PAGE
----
University of Rochester Earns Grant to Improve Geriatric Care

$2 Million Helps Finger Lakes Center Develop Health Professionals’ Skills

August 15, 2005

The Finger Lakes Geriatric Education Center of Upstate New York (FLGEC-UNY), a consortium anchored by the University of Rochester, has earned a five-year, $2 million grant to continue developing education programs for health professionals to improve the care they provide to older adults. Congresswoman Louise M. Slaughter will join Dr. Paul R. Katz, FLGEC-UNY project director and chief of the Division of Geriatrics at the University of Rochester Medical Center, on August 15 at 11:30 a.m. in the Hope Lobby at Monroe Community Hospital to announce the funding from the Health Resources and Services Administration of the United States Department of Health and Human Services.

Launched in 1997, FLGEC was created to improve health care delivery to older adults by enhancing geriatric education of health-care workers, including physicians and dentists, nursing professionals, social workers, physical and occupational therapists, administrators, social workers and others who interact with geriatric patients.

“Our mission is to further educate health care professionals to better take care of older adults,” says Katz. “With the steady growth in the number of older adults and the diversity of the urban and rural populations we serve, the need for geriatric continuing education is very strong.” Currently, about 3.2 million New Yorkers are age 60 or older; by 2025 that population is projected to reach 4.4 million. Twelve of the 37 counties the Geriatric Education Center will serve are designated Health Professional Shortage Areas.

Dr. Thomas V. Caprio credits exposure to the Center’s training during his residency as an influence on his decision to pursue geriatrics as a specialty. “I was introduced to issues in aging as a resident and it influenced me in deciding to enroll in a geriatric fellowship,” says Caprio. “Such specialized training gave me a deeper appreciation of the vulnerabilities of frail elders and a greater awareness of the issues they face, such as interventions that can help them maintain life at home, and practice issues related to care in nursing homes.” Caprio cares for older adults at Highland Hospital and Monroe Community Hospital in addition to duties as a research fellow in geriatrics and gerontology.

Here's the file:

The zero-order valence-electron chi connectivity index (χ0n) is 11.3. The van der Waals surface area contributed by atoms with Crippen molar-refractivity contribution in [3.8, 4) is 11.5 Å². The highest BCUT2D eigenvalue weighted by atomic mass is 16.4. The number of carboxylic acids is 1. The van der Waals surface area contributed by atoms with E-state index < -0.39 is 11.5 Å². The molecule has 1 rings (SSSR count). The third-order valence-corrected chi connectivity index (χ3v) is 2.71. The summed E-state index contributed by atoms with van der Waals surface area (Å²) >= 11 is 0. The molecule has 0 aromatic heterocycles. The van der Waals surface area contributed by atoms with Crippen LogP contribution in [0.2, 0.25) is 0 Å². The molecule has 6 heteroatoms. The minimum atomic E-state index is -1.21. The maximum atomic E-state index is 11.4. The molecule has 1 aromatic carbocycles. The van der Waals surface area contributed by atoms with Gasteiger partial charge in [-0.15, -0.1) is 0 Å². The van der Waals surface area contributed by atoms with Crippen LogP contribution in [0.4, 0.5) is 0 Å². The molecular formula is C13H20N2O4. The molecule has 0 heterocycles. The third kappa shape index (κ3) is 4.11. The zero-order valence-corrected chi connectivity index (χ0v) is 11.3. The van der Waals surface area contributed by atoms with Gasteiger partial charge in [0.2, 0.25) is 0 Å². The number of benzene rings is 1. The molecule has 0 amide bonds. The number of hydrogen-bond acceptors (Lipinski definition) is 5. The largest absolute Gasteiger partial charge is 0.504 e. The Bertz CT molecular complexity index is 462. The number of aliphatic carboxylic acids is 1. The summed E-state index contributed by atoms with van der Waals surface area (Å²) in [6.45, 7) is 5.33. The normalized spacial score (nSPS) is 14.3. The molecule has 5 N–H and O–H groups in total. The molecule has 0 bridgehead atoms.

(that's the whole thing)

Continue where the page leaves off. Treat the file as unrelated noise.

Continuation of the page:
The Geriatric Education Center is a consortium of public and private health training programs in Upstate New York. Collaborating with the University of Rochester are Ithaca College, Nazareth College, SUNY Brockport (Social Work Department), New York Chiropractic College and SUNY-Institute of Technology. “The consortium approach allows us to capitalize on the resources of our partnering institutions to create a credible regional geriatric education program that surpasses anything we could do individually, and that reaches across the diverse populations of Upstate New York,” Katz says. The grant covers seven objectives, including:

  • Interdisciplinary training and development in geriatrics
  • Geriatric training for emergency medical technicians
  • Education in aging and mental retardation/developmental disabilities
  • Geriatric education in rural and underserved areas in New York
  • Integration of geriatrics into nursing education
  • Gerontologic social work development
  • Geriatric education for chiropractors.

“Congresswoman Slaughter has always been responsive and supportive of our efforts and we appreciate her joining us as we launch an expansion of a program that is focused on anticipating and better serving the needs of our elderly population,” Katz says.

Katz is professor of Medicine at the University of Rochester and medical director of Monroe Community Hospital. He has directed the geriatric fellowship program at the University for 13 years and heads the Geriatric Interdisciplinary Fellowship, also funded by the Department of Health and Human Services.

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Lori Barrette
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